Glass no. 2298: Osterwieck (D)
The bottom right picture on glass vase no. 2298 [left] shows the
Glass no. 2950: Salzgitter (D)
The Bismarck tower [top picture] on the Hamberg hill (272 m) was built in 1900. It is one of only three of its kind constructed in iron. Unlike the other two iron towersin Bielefeld and Hasselfelde-Trautenstein (today part of Oberharz am Brocken), which are entirely built from metal, this tower (12 m) rests on a stone base (5 m). The tower was renovated in 1990 and 2002.
Note: on glass no. 2950 the labelling reads: "Bismark-Turm", which incorrectly spells the name of Otto von Bismarck omitting the 'c'.
Glass no. 798: Spremberg (D)
The Bismarckturm [bottom left picture] (24 m high) on top of the hill Georgenberg was erected in 1902–1903. After World War II, the tower was named "Georgenbergturm", but received its original name again in 1991.
——— Bismarck monuments ———
Glass no. 091: Berlin (D)
The monument for Otto von Bismarck in front of the Reichstag [bottom right picture: foreground, barely visible] was created by Reinhold Begas, although originally another project had won the competition for the monument. The monument was unveiled on 16 June 1901 on Königsplatz (today Platz der Republik) in front of the Reichstag building. In 1939 the monument was moved to its present location at the northern corner of the Großer Stern. It is one of Berlin's largest monuments (total height 15 m, length 20 m, width 12 m).
Glass no. 2671: Chemnitz (D)
Glass no. 2671 [left] also shows three monuments standing in front of the Old Town Hall [foreground right]: The monument for Emperor Wilhelm I [centre], the
Glass no. 2118: Großenhain (D)
The bottom right picture shows the
——— Ships ———
Glass no. 2233: In this collection allocated to: Hann. Münden
Steamships were used on the Weser river from 1843 onwards. For a long time travel by ship was cheaper than travel by rail so that the ships remained popular until the early 20th century. In 1851 the shipping company "Oberweser Dampfschifffahrt" offered a daily downstram connection from Hann. Münden to Hameln via Bad Karlshafen where the ships stopped to wait for the arrival of the trains from Kassel, Marburg and Eisenach. On four days a week the journey continued from Hameln to Minden and Bremen. On further seven days a month the ships were reserved for the transport of emigrants who continued their journey to the US or Canada from Bremen or Bremerhaven. The journey by ship from Hann. Münden to Bremen took three days, the onward journey to America further eight to ten days. The best-known ships on the Weser river were the paddle wheel steamer "Kaiser Wilhelm" (named for German Emperor Wilhelm I), "Kronprinz Wilhelm" (the later Emperor Wilhelm II; the ship previously had been named "Meißen") and "Fürst Bismarck" (founder and first chancellor of the German empire). The "Kaiser Wilhelm" still operates as a museum ship on the river Elbe near Lauenburg, the remainders of the "Kronprinz Wilhelm" are exhibited in the German National Maritime Museum of Bremerhaven; the fate of the "Fürst Bismarck" is not known.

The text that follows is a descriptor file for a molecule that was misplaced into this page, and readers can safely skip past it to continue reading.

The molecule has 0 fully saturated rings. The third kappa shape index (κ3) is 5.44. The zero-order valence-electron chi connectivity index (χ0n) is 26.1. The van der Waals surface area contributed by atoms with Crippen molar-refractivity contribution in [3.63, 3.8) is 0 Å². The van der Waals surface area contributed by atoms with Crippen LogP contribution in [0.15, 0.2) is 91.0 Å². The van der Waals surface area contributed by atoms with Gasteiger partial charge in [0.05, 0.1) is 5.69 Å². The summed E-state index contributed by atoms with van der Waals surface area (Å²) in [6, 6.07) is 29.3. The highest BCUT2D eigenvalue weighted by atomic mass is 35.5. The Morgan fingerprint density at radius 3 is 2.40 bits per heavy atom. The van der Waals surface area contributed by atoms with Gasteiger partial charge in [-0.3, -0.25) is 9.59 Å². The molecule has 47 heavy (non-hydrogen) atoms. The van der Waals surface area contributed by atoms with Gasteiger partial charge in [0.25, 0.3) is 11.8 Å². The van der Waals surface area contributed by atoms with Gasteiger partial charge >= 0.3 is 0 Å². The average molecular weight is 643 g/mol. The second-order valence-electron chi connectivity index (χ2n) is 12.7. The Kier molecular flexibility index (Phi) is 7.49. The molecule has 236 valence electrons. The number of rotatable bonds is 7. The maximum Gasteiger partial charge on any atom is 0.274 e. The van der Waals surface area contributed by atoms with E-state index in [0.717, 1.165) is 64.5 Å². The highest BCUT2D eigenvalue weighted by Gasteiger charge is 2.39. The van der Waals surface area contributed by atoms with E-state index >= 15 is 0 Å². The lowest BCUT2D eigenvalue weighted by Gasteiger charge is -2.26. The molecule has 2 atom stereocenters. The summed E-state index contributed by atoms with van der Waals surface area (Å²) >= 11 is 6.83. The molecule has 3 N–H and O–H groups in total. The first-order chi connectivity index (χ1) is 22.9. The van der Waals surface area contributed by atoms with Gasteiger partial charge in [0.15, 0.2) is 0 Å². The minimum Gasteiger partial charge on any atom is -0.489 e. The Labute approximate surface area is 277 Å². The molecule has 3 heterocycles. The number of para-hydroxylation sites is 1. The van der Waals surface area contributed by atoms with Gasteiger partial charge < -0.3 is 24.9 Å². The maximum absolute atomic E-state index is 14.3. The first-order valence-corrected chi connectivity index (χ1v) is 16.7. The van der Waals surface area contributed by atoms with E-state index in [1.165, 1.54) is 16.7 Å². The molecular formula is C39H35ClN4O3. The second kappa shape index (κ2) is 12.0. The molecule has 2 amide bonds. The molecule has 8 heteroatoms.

——— other ———
Glass no. 937: Celje (SLO)
The picture on glass no. 937 shows the Celjski dom [left, no. 937] (Celje Hall, old name Nemška Hiša, in German: Deutsches Haus, i.e. German Hall) built in 1907 in Neo-Gothic style on the square Krekov trg is one of many splendid buildings from the end of the 19th century and the beginning of the 20th century. The labeling on the glass "Bismarckplatz" refers to the previous German name of the square.
Glass no. 1466: Crimmitschau (D)
The picture on glass no. 1466 shows the
Glass no. 010, 1156: Graz (A)
The name of the square Am Eisernen Tor ("At the Iron Gate") is derived from the former town gate which stood in this place. In the early 15th century the name "eysnein Tur" (Iron Gate) probably referred to an armoury within the gatehouse. When the town fortifications were enlarged in the Renaissance, the new gate built in 1570/74 was also called "eyseres Tor" (Outer Gate). The square was created when the fortifications of the town were pulled down in 1860. At the first the square was named "Eisenthorplatz", later "Auerspergplatz" after Anton Alexander Count Auersperg (the poet Anastasius Grün). The fountain on the square was created in his honour too. Between 1899 and 1947 the square was called "Bismarckplatz" (as inscribed on the glasses). In 1928 the Türkensäule (Turks Column), which commemorates the victory over the Turks at Mogersdorf in 1664, was transfered from the Jakominiplatz onto this square. (The picture on the glass shows the square without the column.)
Glass no. 2317: Naunhof (D)
The bottom left picture shows the